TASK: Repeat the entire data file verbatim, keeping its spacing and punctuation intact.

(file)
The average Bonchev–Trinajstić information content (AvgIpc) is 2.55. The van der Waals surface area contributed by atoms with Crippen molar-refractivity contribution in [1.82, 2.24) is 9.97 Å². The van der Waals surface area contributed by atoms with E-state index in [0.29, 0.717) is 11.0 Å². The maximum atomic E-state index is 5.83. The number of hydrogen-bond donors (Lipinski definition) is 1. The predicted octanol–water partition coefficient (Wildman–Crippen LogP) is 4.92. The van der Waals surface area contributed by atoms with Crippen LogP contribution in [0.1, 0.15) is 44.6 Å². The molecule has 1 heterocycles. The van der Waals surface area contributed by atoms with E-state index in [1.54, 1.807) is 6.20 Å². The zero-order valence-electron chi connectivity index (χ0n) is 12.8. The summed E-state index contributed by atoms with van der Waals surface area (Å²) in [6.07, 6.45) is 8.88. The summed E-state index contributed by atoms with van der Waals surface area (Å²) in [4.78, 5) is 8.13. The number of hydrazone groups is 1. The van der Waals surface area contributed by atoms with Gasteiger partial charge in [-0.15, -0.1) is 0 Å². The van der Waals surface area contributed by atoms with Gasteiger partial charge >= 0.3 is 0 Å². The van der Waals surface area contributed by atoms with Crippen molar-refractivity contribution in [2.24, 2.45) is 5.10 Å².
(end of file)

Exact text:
The average Bonchev–Trinajstić information content (AvgIpc) is 2.55. The van der Waals surface area contributed by atoms with Crippen molar-refractivity contribution in [1.82, 2.24) is 9.97 Å². The van der Waals surface area contributed by atoms with E-state index in [0.29, 0.717) is 11.0 Å². The maximum atomic E-state index is 5.83. The number of hydrogen-bond donors (Lipinski definition) is 1. The predicted octanol–water partition coefficient (Wildman–Crippen LogP) is 4.92. The van der Waals surface area contributed by atoms with Crippen LogP contribution in [0.1, 0.15) is 44.6 Å². The molecule has 1 heterocycles. The van der Waals surface area contributed by atoms with E-state index in [1.54, 1.807) is 6.20 Å². The zero-order valence-electron chi connectivity index (χ0n) is 12.8. The summed E-state index contributed by atoms with van der Waals surface area (Å²) in [6.07, 6.45) is 8.88. The summed E-state index contributed by atoms with van der Waals surface area (Å²) in [4.78, 5) is 8.13. The number of hydrazone groups is 1. The van der Waals surface area contributed by atoms with Gasteiger partial charge in [-0.15, -0.1) is 0 Å². The van der Waals surface area contributed by atoms with Gasteiger partial charge >= 0.3 is 0 Å². The van der Waals surface area contributed by atoms with Crippen molar-refractivity contribution in [2.24, 2.45) is 5.10 Å².